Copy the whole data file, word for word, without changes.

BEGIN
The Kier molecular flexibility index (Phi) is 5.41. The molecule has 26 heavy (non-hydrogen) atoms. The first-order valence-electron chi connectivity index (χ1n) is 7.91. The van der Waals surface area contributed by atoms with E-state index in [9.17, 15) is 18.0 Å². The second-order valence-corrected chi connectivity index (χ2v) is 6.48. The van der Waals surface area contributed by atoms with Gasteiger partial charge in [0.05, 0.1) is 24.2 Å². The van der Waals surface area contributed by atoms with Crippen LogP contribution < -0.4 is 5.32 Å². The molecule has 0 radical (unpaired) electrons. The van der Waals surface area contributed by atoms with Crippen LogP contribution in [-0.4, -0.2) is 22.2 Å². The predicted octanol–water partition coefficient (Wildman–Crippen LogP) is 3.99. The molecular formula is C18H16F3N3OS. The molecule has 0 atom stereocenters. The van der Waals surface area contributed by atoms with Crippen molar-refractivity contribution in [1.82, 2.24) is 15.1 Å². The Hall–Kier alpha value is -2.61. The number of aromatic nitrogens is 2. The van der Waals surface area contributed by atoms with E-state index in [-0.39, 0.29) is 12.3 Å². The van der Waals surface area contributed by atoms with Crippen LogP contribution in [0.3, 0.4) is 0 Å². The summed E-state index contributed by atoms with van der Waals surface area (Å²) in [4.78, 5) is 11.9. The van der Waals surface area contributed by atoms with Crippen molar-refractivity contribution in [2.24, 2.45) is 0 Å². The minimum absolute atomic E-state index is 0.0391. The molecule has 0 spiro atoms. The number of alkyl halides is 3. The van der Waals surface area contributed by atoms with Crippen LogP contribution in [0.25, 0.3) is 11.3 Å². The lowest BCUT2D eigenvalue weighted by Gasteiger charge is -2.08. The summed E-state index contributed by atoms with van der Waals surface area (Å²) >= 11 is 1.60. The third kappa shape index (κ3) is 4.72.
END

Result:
The Kier molecular flexibility index (Phi) is 5.41. The molecule has 26 heavy (non-hydrogen) atoms. The first-order valence-electron chi connectivity index (χ1n) is 7.91. The van der Waals surface area contributed by atoms with E-state index in [9.17, 15) is 18.0 Å². The second-order valence-corrected chi connectivity index (χ2v) is 6.48. The van der Waals surface area contributed by atoms with Gasteiger partial charge in [0.05, 0.1) is 24.2 Å². The van der Waals surface area contributed by atoms with Crippen LogP contribution < -0.4 is 5.32 Å². The molecule has 0 radical (unpaired) electrons. The van der Waals surface area contributed by atoms with Crippen LogP contribution in [-0.4, -0.2) is 22.2 Å². The predicted octanol–water partition coefficient (Wildman–Crippen LogP) is 3.99. The molecular formula is C18H16F3N3OS. The molecule has 0 atom stereocenters. The van der Waals surface area contributed by atoms with Crippen molar-refractivity contribution in [1.82, 2.24) is 15.1 Å². The Hall–Kier alpha value is -2.61. The number of aromatic nitrogens is 2. The van der Waals surface area contributed by atoms with E-state index in [-0.39, 0.29) is 12.3 Å². The van der Waals surface area contributed by atoms with Crippen LogP contribution in [0.3, 0.4) is 0 Å². The summed E-state index contributed by atoms with van der Waals surface area (Å²) in [4.78, 5) is 11.9. The van der Waals surface area contributed by atoms with Crippen molar-refractivity contribution in [2.24, 2.45) is 0 Å². The minimum absolute atomic E-state index is 0.0391. The molecule has 0 spiro atoms. The number of alkyl halides is 3. The van der Waals surface area contributed by atoms with Crippen LogP contribution in [0.25, 0.3) is 11.3 Å². The lowest BCUT2D eigenvalue weighted by Gasteiger charge is -2.08. The summed E-state index contributed by atoms with van der Waals surface area (Å²) >= 11 is 1.60. The third kappa shape index (κ3) is 4.72.